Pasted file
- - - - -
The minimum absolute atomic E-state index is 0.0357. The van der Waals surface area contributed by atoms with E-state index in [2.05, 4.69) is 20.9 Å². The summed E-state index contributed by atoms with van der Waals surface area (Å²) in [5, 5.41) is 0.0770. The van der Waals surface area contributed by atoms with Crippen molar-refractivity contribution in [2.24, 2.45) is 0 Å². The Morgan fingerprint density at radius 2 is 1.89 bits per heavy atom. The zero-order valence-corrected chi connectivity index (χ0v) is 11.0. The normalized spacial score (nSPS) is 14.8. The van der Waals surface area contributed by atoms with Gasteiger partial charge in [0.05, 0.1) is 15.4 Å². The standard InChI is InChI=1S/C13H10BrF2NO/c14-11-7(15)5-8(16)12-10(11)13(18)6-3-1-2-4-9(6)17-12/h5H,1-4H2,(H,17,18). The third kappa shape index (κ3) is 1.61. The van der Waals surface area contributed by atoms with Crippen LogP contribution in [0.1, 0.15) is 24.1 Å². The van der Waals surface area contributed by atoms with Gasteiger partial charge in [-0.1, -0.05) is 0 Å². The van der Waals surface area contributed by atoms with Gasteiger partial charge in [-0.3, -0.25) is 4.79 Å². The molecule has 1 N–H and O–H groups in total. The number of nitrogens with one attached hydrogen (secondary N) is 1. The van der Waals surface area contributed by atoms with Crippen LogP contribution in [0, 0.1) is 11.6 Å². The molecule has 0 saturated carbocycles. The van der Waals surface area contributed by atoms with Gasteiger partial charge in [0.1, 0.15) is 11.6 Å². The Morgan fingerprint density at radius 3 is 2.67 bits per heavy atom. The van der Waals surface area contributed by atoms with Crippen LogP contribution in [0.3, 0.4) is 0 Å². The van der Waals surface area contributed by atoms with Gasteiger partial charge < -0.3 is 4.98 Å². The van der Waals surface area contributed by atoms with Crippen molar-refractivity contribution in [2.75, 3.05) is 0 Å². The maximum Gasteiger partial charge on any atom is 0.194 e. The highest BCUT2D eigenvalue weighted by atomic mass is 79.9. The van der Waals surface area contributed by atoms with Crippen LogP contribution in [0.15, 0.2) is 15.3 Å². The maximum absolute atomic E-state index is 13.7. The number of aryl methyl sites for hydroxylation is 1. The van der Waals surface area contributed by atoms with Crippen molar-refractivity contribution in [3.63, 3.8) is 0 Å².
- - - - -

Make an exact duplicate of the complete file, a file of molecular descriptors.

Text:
The minimum absolute atomic E-state index is 0.0357. The van der Waals surface area contributed by atoms with E-state index in [2.05, 4.69) is 20.9 Å². The summed E-state index contributed by atoms with van der Waals surface area (Å²) in [5, 5.41) is 0.0770. The van der Waals surface area contributed by atoms with Crippen molar-refractivity contribution in [2.24, 2.45) is 0 Å². The Morgan fingerprint density at radius 2 is 1.89 bits per heavy atom. The zero-order valence-corrected chi connectivity index (χ0v) is 11.0. The normalized spacial score (nSPS) is 14.8. The van der Waals surface area contributed by atoms with Gasteiger partial charge in [0.05, 0.1) is 15.4 Å². The standard InChI is InChI=1S/C13H10BrF2NO/c14-11-7(15)5-8(16)12-10(11)13(18)6-3-1-2-4-9(6)17-12/h5H,1-4H2,(H,17,18). The third kappa shape index (κ3) is 1.61. The van der Waals surface area contributed by atoms with Crippen LogP contribution in [0.1, 0.15) is 24.1 Å². The van der Waals surface area contributed by atoms with Gasteiger partial charge in [-0.1, -0.05) is 0 Å². The van der Waals surface area contributed by atoms with Gasteiger partial charge in [-0.3, -0.25) is 4.79 Å². The molecule has 1 N–H and O–H groups in total. The number of nitrogens with one attached hydrogen (secondary N) is 1. The van der Waals surface area contributed by atoms with Crippen LogP contribution in [0, 0.1) is 11.6 Å². The molecule has 0 saturated carbocycles. The van der Waals surface area contributed by atoms with Gasteiger partial charge in [0.1, 0.15) is 11.6 Å². The Morgan fingerprint density at radius 3 is 2.67 bits per heavy atom. The van der Waals surface area contributed by atoms with Crippen LogP contribution in [0.3, 0.4) is 0 Å². The van der Waals surface area contributed by atoms with Gasteiger partial charge < -0.3 is 4.98 Å². The van der Waals surface area contributed by atoms with Crippen molar-refractivity contribution in [2.75, 3.05) is 0 Å². The maximum Gasteiger partial charge on any atom is 0.194 e. The highest BCUT2D eigenvalue weighted by atomic mass is 79.9. The van der Waals surface area contributed by atoms with Crippen LogP contribution in [0.15, 0.2) is 15.3 Å². The maximum absolute atomic E-state index is 13.7. The number of aryl methyl sites for hydroxylation is 1. The van der Waals surface area contributed by atoms with Crippen molar-refractivity contribution in [3.63, 3.8) is 0 Å².